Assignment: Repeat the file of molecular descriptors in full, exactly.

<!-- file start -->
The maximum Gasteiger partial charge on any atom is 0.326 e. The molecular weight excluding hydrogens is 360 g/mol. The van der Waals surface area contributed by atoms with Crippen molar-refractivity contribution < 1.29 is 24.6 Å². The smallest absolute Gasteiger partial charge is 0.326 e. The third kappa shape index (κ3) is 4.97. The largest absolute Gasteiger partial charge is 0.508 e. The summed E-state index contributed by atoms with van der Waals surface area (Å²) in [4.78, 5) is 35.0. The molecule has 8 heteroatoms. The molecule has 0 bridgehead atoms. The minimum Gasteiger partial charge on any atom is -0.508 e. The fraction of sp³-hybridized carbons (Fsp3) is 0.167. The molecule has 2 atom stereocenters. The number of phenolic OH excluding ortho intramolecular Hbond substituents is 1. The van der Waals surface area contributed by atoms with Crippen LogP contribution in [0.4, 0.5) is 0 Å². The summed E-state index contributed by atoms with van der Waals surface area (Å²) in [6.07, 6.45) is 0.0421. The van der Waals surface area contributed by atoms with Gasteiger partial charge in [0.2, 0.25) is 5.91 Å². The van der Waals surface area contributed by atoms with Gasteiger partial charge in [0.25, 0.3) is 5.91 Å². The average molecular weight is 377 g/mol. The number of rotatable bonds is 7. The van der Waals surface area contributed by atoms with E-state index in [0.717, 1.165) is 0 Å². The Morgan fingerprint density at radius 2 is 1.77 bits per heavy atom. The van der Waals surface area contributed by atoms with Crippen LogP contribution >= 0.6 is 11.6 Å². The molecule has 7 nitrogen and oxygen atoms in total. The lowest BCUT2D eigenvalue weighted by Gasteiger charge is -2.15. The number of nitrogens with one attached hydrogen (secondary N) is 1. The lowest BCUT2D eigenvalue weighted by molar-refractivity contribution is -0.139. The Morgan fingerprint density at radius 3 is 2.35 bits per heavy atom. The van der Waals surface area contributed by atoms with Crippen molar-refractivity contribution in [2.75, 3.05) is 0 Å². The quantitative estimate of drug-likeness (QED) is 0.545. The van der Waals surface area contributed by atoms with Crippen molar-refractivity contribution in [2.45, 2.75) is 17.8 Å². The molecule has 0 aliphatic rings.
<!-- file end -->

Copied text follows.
The maximum Gasteiger partial charge on any atom is 0.326 e. The molecular weight excluding hydrogens is 360 g/mol. The van der Waals surface area contributed by atoms with Crippen molar-refractivity contribution < 1.29 is 24.6 Å². The smallest absolute Gasteiger partial charge is 0.326 e. The third kappa shape index (κ3) is 4.97. The largest absolute Gasteiger partial charge is 0.508 e. The summed E-state index contributed by atoms with van der Waals surface area (Å²) in [4.78, 5) is 35.0. The molecule has 8 heteroatoms. The molecule has 0 bridgehead atoms. The minimum Gasteiger partial charge on any atom is -0.508 e. The fraction of sp³-hybridized carbons (Fsp3) is 0.167. The molecule has 2 atom stereocenters. The number of phenolic OH excluding ortho intramolecular Hbond substituents is 1. The van der Waals surface area contributed by atoms with Crippen LogP contribution in [0.4, 0.5) is 0 Å². The summed E-state index contributed by atoms with van der Waals surface area (Å²) in [6.07, 6.45) is 0.0421. The van der Waals surface area contributed by atoms with Gasteiger partial charge in [0.2, 0.25) is 5.91 Å². The van der Waals surface area contributed by atoms with Gasteiger partial charge in [0.25, 0.3) is 5.91 Å². The average molecular weight is 377 g/mol. The number of rotatable bonds is 7. The van der Waals surface area contributed by atoms with E-state index in [0.717, 1.165) is 0 Å². The Morgan fingerprint density at radius 2 is 1.77 bits per heavy atom. The van der Waals surface area contributed by atoms with Crippen LogP contribution >= 0.6 is 11.6 Å². The molecule has 7 nitrogen and oxygen atoms in total. The lowest BCUT2D eigenvalue weighted by Gasteiger charge is -2.15. The number of nitrogens with one attached hydrogen (secondary N) is 1. The lowest BCUT2D eigenvalue weighted by molar-refractivity contribution is -0.139. The Morgan fingerprint density at radius 3 is 2.35 bits per heavy atom. The van der Waals surface area contributed by atoms with Crippen molar-refractivity contribution in [2.75, 3.05) is 0 Å². The quantitative estimate of drug-likeness (QED) is 0.545. The van der Waals surface area contributed by atoms with Crippen molar-refractivity contribution in [2.45, 2.75) is 17.8 Å². The molecule has 0 aliphatic rings.